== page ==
Likewise, a theology of healing without a theology of suffering has a difficult time facing tragedy and pain. It tends to avoid the reality of suffering. It doesn’t allow for people to be in process or in grief. It neglects the important disciplines of being joyful in hope, patient in affliction, and faithful in enduring prayer. It struggles to be down in the muck walking with people. In Ephesians 4:11 terms, it tries to be apostolic without being pastoral.

A healthy and robust Kingdom theology makes room for both healing and suffering. When Jesus arrived in the flesh, He inaugurated the Kingdom of God on the earth. “Inaugurated” is a term that speaks to the reality that the Kingdom is already here, breaking out among us, but not yet here in all of its fullness and glory. Scholars call this the “already/not yet” of the Kingdom.

We now live in the in-between. This means that our reality will bear witness to both the “already” of the Kingdom and the “not yet” of the Kingdom. Our theology of healing expresses the already of the Kingdom. Our theology of suffering expresses the not yet of the Kingdom.

We must hold the already and not yet in tension with each other. Leaning too far in one direction or the other causes problems. For instance, when it comes to physical healing, we must admit these two truths: 1) God wants to heal and 2) not everyone is healed this side of heaven. Likewise, we must admit these two truths about salvation: 1) God wants all to be saved and to come to a knowledge of the truth, and 2) not all will be saved.

There are a number of variables that prevent the Kingdom of God from expressing its fullness. Sin has caused a general brokenness in all of creation. It’s the background noise of brokenness that seems to infect every part of the world. Not only that, but sin has caused a break down in the way people treat each other. It has also caused a break in the way we relate to ourselves and to God. Add to all of this a real enemy, Satan, who is actively employing the kingdom of darkness to work against God’s purposes in the world, and you can begin to get a picture of the real mess we are in.

So while God’s Kingdom has come and is breaking out out among us–seeking to restore, redeem, and renew–there are many factors that are pressing against the advancement of God’s Kingdom in the world. The Parable of the Wheat and the Tares (Matthew 13:24-30, 36-43) gives us a picture of this reality. God’s Kingdom is growing in the world, but so is the kingdom of darkness.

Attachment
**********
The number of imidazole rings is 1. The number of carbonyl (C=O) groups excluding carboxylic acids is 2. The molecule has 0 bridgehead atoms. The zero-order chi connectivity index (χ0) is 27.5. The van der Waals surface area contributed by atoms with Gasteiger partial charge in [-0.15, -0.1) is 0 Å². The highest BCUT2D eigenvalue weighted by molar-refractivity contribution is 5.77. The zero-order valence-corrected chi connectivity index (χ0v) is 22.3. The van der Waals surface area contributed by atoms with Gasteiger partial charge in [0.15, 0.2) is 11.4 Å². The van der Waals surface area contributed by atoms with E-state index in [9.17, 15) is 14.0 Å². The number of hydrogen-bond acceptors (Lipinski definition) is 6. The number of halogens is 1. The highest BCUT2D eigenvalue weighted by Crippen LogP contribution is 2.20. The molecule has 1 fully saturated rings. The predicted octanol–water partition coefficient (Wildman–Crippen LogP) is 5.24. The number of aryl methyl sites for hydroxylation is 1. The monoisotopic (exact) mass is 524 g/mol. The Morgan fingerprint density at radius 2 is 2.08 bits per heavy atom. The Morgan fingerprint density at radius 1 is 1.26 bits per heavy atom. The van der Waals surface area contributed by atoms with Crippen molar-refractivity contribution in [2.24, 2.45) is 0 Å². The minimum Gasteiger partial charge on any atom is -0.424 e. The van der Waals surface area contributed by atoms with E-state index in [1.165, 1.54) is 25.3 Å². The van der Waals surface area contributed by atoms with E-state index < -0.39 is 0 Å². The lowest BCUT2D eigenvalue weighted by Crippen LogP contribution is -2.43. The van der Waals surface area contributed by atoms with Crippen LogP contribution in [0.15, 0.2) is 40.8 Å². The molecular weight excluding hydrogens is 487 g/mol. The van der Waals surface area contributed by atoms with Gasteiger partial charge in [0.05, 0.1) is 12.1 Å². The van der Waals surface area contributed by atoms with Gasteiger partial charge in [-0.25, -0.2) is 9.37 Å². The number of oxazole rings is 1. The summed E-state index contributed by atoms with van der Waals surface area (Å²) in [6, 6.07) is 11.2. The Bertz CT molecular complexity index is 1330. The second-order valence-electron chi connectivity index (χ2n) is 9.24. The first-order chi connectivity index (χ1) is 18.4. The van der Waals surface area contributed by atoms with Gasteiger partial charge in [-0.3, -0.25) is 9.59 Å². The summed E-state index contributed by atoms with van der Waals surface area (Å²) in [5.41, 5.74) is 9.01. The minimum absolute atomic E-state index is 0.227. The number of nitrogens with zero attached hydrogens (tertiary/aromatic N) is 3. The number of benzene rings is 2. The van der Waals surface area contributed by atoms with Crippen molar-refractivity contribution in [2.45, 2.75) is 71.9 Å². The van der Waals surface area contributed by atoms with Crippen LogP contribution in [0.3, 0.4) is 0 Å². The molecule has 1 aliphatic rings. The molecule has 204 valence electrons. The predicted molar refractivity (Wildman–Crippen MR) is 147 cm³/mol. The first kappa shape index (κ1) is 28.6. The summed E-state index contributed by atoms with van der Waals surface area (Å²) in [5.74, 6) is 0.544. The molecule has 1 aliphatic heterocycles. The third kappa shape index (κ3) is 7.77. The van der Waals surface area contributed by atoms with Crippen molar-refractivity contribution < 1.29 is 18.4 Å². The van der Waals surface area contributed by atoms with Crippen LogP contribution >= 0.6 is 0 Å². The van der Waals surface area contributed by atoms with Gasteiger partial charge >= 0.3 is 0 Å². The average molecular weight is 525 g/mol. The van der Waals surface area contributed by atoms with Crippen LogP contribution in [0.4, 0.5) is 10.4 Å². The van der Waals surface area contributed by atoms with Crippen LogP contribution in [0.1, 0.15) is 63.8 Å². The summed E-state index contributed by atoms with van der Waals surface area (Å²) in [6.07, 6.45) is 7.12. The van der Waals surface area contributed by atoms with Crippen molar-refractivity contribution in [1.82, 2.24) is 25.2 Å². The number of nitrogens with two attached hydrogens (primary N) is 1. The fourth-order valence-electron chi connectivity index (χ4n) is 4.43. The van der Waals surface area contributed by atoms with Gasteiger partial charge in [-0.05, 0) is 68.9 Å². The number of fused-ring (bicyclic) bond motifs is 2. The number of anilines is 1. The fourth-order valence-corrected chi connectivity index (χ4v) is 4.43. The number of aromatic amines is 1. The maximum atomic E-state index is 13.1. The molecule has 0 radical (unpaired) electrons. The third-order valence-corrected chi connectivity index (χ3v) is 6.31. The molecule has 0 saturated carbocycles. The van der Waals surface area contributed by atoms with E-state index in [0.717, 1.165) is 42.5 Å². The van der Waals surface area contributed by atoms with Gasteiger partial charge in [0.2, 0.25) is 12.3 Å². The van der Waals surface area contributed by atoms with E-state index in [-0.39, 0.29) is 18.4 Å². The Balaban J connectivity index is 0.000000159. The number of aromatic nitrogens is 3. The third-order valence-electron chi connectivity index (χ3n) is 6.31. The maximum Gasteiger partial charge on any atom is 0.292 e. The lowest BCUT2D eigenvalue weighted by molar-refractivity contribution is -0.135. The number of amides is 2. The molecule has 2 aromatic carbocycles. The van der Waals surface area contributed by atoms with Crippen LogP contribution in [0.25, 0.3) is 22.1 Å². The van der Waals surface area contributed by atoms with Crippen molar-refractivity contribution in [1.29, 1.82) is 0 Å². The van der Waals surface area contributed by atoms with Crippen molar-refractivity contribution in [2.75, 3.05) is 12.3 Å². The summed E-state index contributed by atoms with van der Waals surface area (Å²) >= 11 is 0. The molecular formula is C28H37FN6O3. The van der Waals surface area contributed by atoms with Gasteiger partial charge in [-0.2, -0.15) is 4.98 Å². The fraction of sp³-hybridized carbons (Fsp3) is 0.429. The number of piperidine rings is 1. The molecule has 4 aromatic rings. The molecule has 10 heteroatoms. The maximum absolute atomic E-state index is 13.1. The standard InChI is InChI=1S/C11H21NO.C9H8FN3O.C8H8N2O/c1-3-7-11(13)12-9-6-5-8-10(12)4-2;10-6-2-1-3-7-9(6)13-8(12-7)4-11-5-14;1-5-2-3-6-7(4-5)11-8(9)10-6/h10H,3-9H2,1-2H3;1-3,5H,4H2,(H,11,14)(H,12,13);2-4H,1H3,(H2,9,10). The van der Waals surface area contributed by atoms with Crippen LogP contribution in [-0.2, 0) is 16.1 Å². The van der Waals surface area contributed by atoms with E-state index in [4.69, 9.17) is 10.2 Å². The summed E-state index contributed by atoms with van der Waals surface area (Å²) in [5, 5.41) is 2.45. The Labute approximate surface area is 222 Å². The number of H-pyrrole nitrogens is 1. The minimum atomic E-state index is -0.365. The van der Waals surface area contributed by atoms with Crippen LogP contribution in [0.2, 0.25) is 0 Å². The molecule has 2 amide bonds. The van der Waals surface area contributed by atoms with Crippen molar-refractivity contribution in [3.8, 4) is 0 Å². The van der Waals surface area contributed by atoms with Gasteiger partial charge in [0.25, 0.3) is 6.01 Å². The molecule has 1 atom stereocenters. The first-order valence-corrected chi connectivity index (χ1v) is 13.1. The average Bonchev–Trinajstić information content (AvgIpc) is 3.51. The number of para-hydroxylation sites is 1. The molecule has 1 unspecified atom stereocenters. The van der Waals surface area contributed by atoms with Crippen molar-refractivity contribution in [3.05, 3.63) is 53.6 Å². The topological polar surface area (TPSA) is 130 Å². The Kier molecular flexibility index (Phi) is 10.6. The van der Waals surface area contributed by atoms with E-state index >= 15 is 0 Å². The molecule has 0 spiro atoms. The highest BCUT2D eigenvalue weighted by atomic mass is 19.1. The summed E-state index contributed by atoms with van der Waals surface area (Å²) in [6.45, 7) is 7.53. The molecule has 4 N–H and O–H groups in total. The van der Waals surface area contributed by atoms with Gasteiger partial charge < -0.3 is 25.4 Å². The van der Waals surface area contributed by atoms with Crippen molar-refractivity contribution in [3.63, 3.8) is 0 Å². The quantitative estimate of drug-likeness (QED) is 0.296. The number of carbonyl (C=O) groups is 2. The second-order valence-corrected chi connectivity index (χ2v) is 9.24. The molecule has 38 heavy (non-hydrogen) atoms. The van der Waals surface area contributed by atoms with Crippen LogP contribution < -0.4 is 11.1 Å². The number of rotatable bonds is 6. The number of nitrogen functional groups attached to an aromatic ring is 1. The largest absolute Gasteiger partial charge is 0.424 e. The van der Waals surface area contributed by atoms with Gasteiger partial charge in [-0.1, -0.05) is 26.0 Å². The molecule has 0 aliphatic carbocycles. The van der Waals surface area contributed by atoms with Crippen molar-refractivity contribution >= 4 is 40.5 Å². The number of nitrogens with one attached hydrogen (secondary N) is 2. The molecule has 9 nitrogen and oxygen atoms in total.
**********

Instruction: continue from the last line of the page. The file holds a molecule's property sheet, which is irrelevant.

A healthy theology of healing acknowledges things like our victory in Christ, that sin and death have been defeated, that we are seated with Christ in the heavenly realms, and that all things have been placed under His feet. A healthy theology of healing declares that God wants to heal in the same way that God wants all to be saved (1 Timothy 2:3-4), that healing is a mandate given to the Church by Christ, and that there is no sickness in heaven. This is why we pray expecting healing when we pray “Your Kingdom come, Your will be done, on earth as it is in heaven” (Matthew 6:10). We have been given supernatural gifts of the Holy Spirit, and we are expected to use them to the glory of God. We aren’t waiting to get to heaven to experience the Kingdom of God. We are called to partner with God now in ushering in His Kingdom in increasing measure.

Likewise, a healthy theology of suffering acknowledges that, this side of heaven, not everyone will be miraculously healed, that God’s will is not always done on earth as it is in heaven, and that pain is a part of this broken world. A healthy theology of suffering acknowledges that in this world we will have trouble and that the enemy doesn’t play fair but is out to steal, kill, and destroy (John 10:10). A healthy theology of suffering will not blame God as the author of suffering, but will acknowledge that sin has stained all aspects of life and that we wade through a sea of brokenness as we live in this world. We are called to come alongside people and walk with people through their suffering. We are called to love others in the same way that Jesus loves us.

In the end, God is with us through it all. Sometimes we’ll be healed. Sometimes we won’t. Some aspects of God’s Kingdom are already here, and some have not yet arrived. But what is always available to us is the peace of Christ that passes all understanding (Philippians 4:7). His comfort and Presence are always available to us. He will never leave us nor forsake us. His love for us is our unending source of strength even in the midst of brokenness. And we can take comfort in the fact that we serve a God of resurrection. He specializes in bringing new life out of death. We confess that whether in healing or in suffering, Christ is all in all. For we have died with Christ and our life is now hidden in Him.

God Is Not Your Enemy

Jesus told them another parable: “The kingdom of heaven is like a man who sowed good seed in his field. But while everyone was sleeping, his enemy came and sowed weeds among the wheat, and went away. When the wheat sprouted and formed heads, then the weeds also appeared.

“The owner’s servants came to him and said, ‘Sir, didn’t you sow good seed in your field? Where then did the weeds come from?’

“‘An enemy did this,’ he replied.“The servants asked him, ‘Do you want us to go and pull them up?’